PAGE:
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What's the healthcare system like in Crete Dave? Has it been affected by the problems of the Greek economy?

I think that UK's population increase shouldn't have had a major effect on NHS funding - there are more people to pay into it to balance the greater demand (provided that everyone pays their whack). What it has certainly caused though is chronic overcrowding since hospital building hasn't kept pace.

John
It is good here on Crete John, very short waiting lists if any, emergency is super fast as I found out twice, once with kidney failure due to dehydration, in and receiving dialysis straight away then four more treatments in five days saving my kidneys two more weeks in hospital then discharged and seeing a specialist every year since, and once with severe cut from a chainsaw through to the bone, again seen straight away with treatment and saw the same doctor every day for one week then discharged and weekly checkup for 2 months, alot of the staff are working without pay and kept by family until pay can be made, so John all-in-all the system beats the UK hands down and 98 percent staff are Cretan/Greek, my nieghbours son works in the Chania hospital and I get all the up to date news from him, very few top bods receiving silly high saleries...
(16-Dec-2017 06:30 PM)jwhi Wrote: [ -> ]What's the healthcare system like in Crete Dave? Has it been affected by the problems of the Greek economy?

I think that UK's population increase shouldn't have had a major effect on NHS funding - there are more people to pay into it to balance the greater demand (provided that everyone pays their whack). What it has certainly caused though is chronic overcrowding since hospital building hasn't kept pace.

John
The big problem is a lot do not work because they are at university longer than any in my day, we left at 15 and went to work contributing for 10 years before most of the modern generation, end of...
(17-Dec-2017 12:14 PM)Dave H Wrote: [ -> ]It is good here on Crete John, very short waiting lists if any, emergency is super fast as I found out twice, once with kidney failure due to dehydration, in and receiving dialysis straight away then four more treatments in five days saving my kidneys two more weeks in hospital then discharged and seeing a specialist every year since, and once with severe cut from a chainsaw through to the bone, again seen straight away with treatment and saw the same doctor every day for one week then discharged and weekly checkup for 2 months, alot of the staff are working without pay and kept by family until pay can be made, so John all-in-all the system beats the UK hands down and 98 percent staff are Cretan/Greek, my nieghbours son works in the Chania hospital and I get all the up to date news from him, very few top bods receiving silly high saleries...

Can't ask for better service than that can you?
Lots of people criticise the NHS but I can't complain........I've had the benefit of life-saving intensive care as has my son (totally unrelated incidents). A couple of years ago I presented myself to A&E at Chorley with chest pains and within 10 mins they had gone to town on me with a great series of tests - showed it was nothing, but still.........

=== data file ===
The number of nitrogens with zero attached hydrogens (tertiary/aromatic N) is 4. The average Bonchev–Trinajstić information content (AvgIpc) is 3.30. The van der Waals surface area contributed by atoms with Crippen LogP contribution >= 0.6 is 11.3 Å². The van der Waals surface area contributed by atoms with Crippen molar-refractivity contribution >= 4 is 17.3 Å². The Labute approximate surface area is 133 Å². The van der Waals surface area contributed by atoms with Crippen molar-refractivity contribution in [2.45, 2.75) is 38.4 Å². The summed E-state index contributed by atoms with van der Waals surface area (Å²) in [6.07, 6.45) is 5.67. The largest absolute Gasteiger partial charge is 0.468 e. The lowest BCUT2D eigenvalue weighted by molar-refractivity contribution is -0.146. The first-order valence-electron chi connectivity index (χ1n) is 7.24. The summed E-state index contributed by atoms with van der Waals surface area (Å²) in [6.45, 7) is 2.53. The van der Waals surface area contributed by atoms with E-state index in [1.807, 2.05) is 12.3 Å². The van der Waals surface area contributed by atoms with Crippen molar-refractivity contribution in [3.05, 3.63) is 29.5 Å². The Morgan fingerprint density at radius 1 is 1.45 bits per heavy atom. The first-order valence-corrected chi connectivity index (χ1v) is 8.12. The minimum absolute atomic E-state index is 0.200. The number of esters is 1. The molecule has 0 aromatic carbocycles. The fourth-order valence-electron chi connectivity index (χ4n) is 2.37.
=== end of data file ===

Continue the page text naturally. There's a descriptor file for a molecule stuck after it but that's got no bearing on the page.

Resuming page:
I think you might have something with the 'silly high salaries' of top managers though. I wonder what the old efficient Matrons were paid?
This reply was to your comment about the population in England increase John...
That was the point John, the old matrons with very few above them. A number of my relatives work as nurses in different departments. Their comments are constantly about the senior managers, level upon level and the salaries they command. I've always found Greek and Turkish health care to be very good on the few occasions we have needed it. Antibiotics and other medicines we need a prescription for can be bought freely in Turkey. Dalyan have a doctor's surgery that stays open late in the evening, we could call in without an appointment and usually without waiting
(17-Dec-2017 06:42 PM)Dave H Wrote: [ -> ]This reply was to your comment about the population in England increase John...

Sorry, I missed that reply Dave.

Well that's true - almost 50% of 18+ year olds now go to university. But isn't having a degree supposed to make you a bigger earner (and bigger taxpayer)? Hmmm.....apparently not in most cases!

Another big reason for spiralling NHS costs is the advance in medical capabilities, requiring expensive new technology and drugs - we now expect to survive many diseases which were once a death sentence.

John
A VERY MERRY CHRISTMAS and a HAPPY NEW YEAR to all from Crete SmileSmile
Same from Anacortes, WA. We'll have 12 family members here for dinner on Christmas Eve! One grandson is coming from New York. The others are all in Washington. One daughter will be taking a ferry ride as part of her trip.

Frank
And from me in Sunny Farington.....if you believe that.. we are having son daughter-in-law and granddaughter Christmas day. She asked for a plate full of pigs in blankets followed by chocolate sponge pudding. Boxing Day all the tribe will be here all12 of them . Roll on 2018 :-)
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